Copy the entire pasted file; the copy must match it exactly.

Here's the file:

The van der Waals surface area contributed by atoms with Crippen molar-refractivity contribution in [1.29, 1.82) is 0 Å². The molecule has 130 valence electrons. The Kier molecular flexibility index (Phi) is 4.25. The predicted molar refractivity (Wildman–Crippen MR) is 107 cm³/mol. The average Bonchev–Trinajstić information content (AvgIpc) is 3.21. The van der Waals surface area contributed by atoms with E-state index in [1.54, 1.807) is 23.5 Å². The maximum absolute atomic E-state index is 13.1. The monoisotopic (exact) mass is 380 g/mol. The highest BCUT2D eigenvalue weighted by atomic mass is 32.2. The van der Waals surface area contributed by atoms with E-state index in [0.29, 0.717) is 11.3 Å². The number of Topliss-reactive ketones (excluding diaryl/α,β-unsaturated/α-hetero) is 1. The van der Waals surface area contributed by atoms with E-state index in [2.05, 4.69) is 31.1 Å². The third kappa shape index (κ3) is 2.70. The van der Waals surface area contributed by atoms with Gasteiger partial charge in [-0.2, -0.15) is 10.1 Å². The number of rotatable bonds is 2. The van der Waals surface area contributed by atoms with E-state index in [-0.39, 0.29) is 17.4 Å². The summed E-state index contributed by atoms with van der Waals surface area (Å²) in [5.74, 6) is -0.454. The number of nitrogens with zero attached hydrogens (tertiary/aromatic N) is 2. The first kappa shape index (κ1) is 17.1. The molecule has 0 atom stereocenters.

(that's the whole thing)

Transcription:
The van der Waals surface area contributed by atoms with Crippen molar-refractivity contribution in [1.29, 1.82) is 0 Å². The molecule has 130 valence electrons. The Kier molecular flexibility index (Phi) is 4.25. The predicted molar refractivity (Wildman–Crippen MR) is 107 cm³/mol. The average Bonchev–Trinajstić information content (AvgIpc) is 3.21. The van der Waals surface area contributed by atoms with E-state index in [1.54, 1.807) is 23.5 Å². The maximum absolute atomic E-state index is 13.1. The monoisotopic (exact) mass is 380 g/mol. The highest BCUT2D eigenvalue weighted by atomic mass is 32.2. The van der Waals surface area contributed by atoms with E-state index in [0.29, 0.717) is 11.3 Å². The number of Topliss-reactive ketones (excluding diaryl/α,β-unsaturated/α-hetero) is 1. The van der Waals surface area contributed by atoms with E-state index in [2.05, 4.69) is 31.1 Å². The third kappa shape index (κ3) is 2.70. The van der Waals surface area contributed by atoms with Gasteiger partial charge in [-0.2, -0.15) is 10.1 Å². The number of rotatable bonds is 2. The van der Waals surface area contributed by atoms with E-state index in [-0.39, 0.29) is 17.4 Å². The summed E-state index contributed by atoms with van der Waals surface area (Å²) in [5.74, 6) is -0.454. The number of nitrogens with zero attached hydrogens (tertiary/aromatic N) is 2. The first kappa shape index (κ1) is 17.1. The molecule has 0 atom stereocenters.